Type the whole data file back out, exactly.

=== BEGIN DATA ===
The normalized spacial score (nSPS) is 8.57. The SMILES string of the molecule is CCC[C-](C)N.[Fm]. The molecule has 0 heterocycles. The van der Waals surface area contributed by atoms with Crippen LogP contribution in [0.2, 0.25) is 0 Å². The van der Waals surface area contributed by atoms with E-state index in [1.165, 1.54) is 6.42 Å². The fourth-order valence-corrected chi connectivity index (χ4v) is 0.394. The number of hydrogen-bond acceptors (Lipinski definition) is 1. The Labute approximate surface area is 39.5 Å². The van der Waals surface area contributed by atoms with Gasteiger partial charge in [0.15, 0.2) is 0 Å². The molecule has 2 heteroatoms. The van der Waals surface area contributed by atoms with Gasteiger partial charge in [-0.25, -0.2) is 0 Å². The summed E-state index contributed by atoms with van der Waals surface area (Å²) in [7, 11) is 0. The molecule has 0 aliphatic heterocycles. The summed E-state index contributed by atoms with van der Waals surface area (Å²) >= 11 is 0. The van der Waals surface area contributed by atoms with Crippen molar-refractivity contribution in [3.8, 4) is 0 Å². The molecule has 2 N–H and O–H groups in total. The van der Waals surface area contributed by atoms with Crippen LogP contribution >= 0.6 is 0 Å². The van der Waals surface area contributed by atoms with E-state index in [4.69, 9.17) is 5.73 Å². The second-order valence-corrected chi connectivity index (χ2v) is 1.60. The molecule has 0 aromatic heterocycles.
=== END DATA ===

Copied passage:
The normalized spacial score (nSPS) is 8.57. The SMILES string of the molecule is CCC[C-](C)N.[Fm]. The molecule has 0 heterocycles. The van der Waals surface area contributed by atoms with Crippen LogP contribution in [0.2, 0.25) is 0 Å². The van der Waals surface area contributed by atoms with E-state index in [1.165, 1.54) is 6.42 Å². The fourth-order valence-corrected chi connectivity index (χ4v) is 0.394. The number of hydrogen-bond acceptors (Lipinski definition) is 1. The Labute approximate surface area is 39.5 Å². The van der Waals surface area contributed by atoms with Gasteiger partial charge in [0.15, 0.2) is 0 Å². The molecule has 2 heteroatoms. The van der Waals surface area contributed by atoms with Gasteiger partial charge in [-0.25, -0.2) is 0 Å². The summed E-state index contributed by atoms with van der Waals surface area (Å²) in [7, 11) is 0. The molecule has 0 aliphatic heterocycles. The summed E-state index contributed by atoms with van der Waals surface area (Å²) >= 11 is 0. The van der Waals surface area contributed by atoms with Crippen molar-refractivity contribution in [3.8, 4) is 0 Å². The molecule has 2 N–H and O–H groups in total. The van der Waals surface area contributed by atoms with Crippen LogP contribution >= 0.6 is 0 Å². The van der Waals surface area contributed by atoms with E-state index in [4.69, 9.17) is 5.73 Å². The second-order valence-corrected chi connectivity index (χ2v) is 1.60. The molecule has 0 aromatic heterocycles.